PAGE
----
Medicare announces coverage of costly Alzheimer’s medication. That could mean high premiums for beneficiaries

In the Alzheimer’s affected brain, abnormal levels of the beta-amyloid protein clump together to form plaques (seen in brown) that collect between neurons and disrupt cell function. Abnormal collections of the tau protein accumulate and form tangles (seen in blue) within neurons, harming synaptic communication between nerve cells. Image by National Institute on Aging, NIH via Flickr. Public domain photo

On June 1, Medicare officials announced plans to cover new FDA-approved drugs that may slow the progression of Alzheimer’s disease. The Centers for Medicare and Medicaid Services would also require patients using the drugs to register for the purpose of gathering information on treatment results.

Results from a Phase 3 trial for one of the drugs, a monoclonal antibody called donanemab that targets amyloid plaque, showed it slowed Alzheimer’s progression by 35% compared to a placebo, drug maker Eli Lilly announced on May 3. Lilly plans to file for full FDA approval of donanemab later this year. But like other drugs in its class, it will likely be costly.

All of the study evidence is not yet available — Lilly shared the results via a press release. However, full FDA approval of the drug will probably ensure Medicare changes its stance on paying for anti-amyloid drugs. There are narrow eligibility parameters and a requirement that recipients enroll in an ongoing clinical trial to assess longer term efficacy and safety prior to full FDA approval. This policy affects Aduhelm (aducanumab) and Lequembi, (lecanemab) both manufactured by Biogen/Eisai, and both approved under the FDA’s emergency use authorization (EUA). 

Medicare has been under pressure to rescind the registration policy when expected full FDA approval is granted. During Congressional testimony in April, CMS administrator Chiquita Brooks-LaSure said Medicare would pay for the drugs if fully approved.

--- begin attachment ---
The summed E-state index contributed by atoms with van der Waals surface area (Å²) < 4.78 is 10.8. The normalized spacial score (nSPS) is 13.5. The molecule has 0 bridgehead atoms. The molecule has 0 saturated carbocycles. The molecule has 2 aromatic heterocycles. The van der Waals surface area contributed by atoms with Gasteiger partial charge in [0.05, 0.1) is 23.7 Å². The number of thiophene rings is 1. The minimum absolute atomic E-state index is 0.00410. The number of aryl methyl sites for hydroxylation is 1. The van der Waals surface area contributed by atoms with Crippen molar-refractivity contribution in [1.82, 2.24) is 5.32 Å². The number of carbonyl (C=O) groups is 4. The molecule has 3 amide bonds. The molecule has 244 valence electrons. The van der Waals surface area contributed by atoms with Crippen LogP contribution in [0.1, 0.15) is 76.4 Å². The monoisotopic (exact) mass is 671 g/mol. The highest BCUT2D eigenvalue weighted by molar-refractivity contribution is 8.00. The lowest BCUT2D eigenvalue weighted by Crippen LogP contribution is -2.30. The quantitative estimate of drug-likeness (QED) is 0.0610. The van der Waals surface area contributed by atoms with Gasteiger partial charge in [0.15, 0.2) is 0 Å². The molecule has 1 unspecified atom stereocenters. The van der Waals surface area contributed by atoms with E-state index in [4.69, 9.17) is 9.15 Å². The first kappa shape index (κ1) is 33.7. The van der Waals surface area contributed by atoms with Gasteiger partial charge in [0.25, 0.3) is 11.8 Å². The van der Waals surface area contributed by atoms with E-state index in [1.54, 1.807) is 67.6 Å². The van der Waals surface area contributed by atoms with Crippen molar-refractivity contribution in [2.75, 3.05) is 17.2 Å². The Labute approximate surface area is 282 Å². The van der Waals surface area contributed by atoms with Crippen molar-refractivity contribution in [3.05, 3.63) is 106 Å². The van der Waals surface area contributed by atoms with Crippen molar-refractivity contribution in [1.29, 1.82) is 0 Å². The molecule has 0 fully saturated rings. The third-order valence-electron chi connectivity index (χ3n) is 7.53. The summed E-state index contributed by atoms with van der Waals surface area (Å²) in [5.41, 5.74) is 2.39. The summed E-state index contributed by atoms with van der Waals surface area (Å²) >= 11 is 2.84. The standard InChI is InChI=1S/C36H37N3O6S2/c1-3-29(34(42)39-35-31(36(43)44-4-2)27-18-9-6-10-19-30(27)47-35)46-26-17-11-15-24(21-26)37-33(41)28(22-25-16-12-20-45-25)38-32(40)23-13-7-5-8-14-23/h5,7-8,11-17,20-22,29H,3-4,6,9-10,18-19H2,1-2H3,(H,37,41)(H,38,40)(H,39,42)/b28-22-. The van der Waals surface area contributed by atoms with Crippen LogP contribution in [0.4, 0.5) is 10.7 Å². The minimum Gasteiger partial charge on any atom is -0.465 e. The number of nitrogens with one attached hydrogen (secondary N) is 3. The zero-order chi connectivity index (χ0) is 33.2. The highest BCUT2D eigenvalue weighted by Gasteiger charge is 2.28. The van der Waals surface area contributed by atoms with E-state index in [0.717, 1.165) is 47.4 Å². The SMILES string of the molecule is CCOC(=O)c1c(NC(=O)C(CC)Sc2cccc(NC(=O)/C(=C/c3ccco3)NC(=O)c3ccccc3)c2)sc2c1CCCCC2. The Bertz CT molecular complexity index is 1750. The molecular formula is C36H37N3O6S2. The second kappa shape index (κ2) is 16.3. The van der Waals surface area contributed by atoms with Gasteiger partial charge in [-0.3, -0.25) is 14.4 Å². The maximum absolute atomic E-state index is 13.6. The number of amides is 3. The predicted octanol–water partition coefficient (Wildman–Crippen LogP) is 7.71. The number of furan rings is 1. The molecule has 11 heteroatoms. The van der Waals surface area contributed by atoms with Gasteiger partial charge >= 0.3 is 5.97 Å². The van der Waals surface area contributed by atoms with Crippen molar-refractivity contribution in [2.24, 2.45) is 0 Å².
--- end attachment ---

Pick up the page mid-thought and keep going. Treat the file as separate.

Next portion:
Once that happens, real-world drug and ancillary expenditures could add as much as $5 billion in annual Medicare spending, according to a research letter in JAMA Internal Medicine, which analyzed potential costs of Lequembi. This Alzheimer’s treatment costs $26,500 annually, not including follow-up scans or screenings. Donanemab pricing is expected to be similar. 

Impact on beneficiaries

Questions journalists should be asking CMS officials, Alzheimer’s advocacy groups and pharmaceutical companies include:

  • How will these costs impact annual Medicare premiums?

“Additional costs could strain the Medicare program and its beneficiaries, who may face rising premiums to help Medicare pay for the drug. Additional premium increases are especially concerning because many older Americans rely on a fixed income,” said Julia Cave Arbanas, research project manager at the UCLA Geffen School of Medicine and a co-lead author of the paper. 

Arbanas and her colleagues performed a cost-analysis using data from the nationally representative 2018 Health and Retirement study (HRS), incorporating both the direct drug costs and the indirect ancillary costs for associated health services such as MRIs, neurology visits, and other related care. They found that medication and ancillary out-of-pocket costs for patients lacking supplemental coverage could reach $6,600 per year, approximately one fifth of the median income of a U.S. Medicare beneficiary, based on 2019 data. Medicare annual spending on just Lequembi alone, without ancillary costs added, would make it one of the most expensive Part B medications

Because of the risk of brain swelling and brain bleeding, also known as amyloid-related imaging abnormalities, or ARIA, current treatments require frequent monitoring through neurology visits and MRI scans. Without supplemental insurance or limited deductibles, these additional costs can quickly become a burden for many older people and their families.

“These [Alzheimer’s] medications have modest clinical benefit and clear risk of brain swelling and bleeding for patients, which in rare cases may be fatal,” Arbanas said. In the donanemab trials, about 24% of patients on the drug had brain swelling and nearly a third (31%) had brain bleeds. About 1.6% of these were considered serious; three people in the trial died.

According to the authors, limitations of their analysis included use of plaque rates derived from population studies rather than from HRS participants’ scans, possible misclassification of some cases of dementia prevalence and stage, and possibly unreliable responses from participants with cognitive impairment. Also, the researchers did not account for price changes, societal costs, and potential long-term changes in health system capacity or patient demand.


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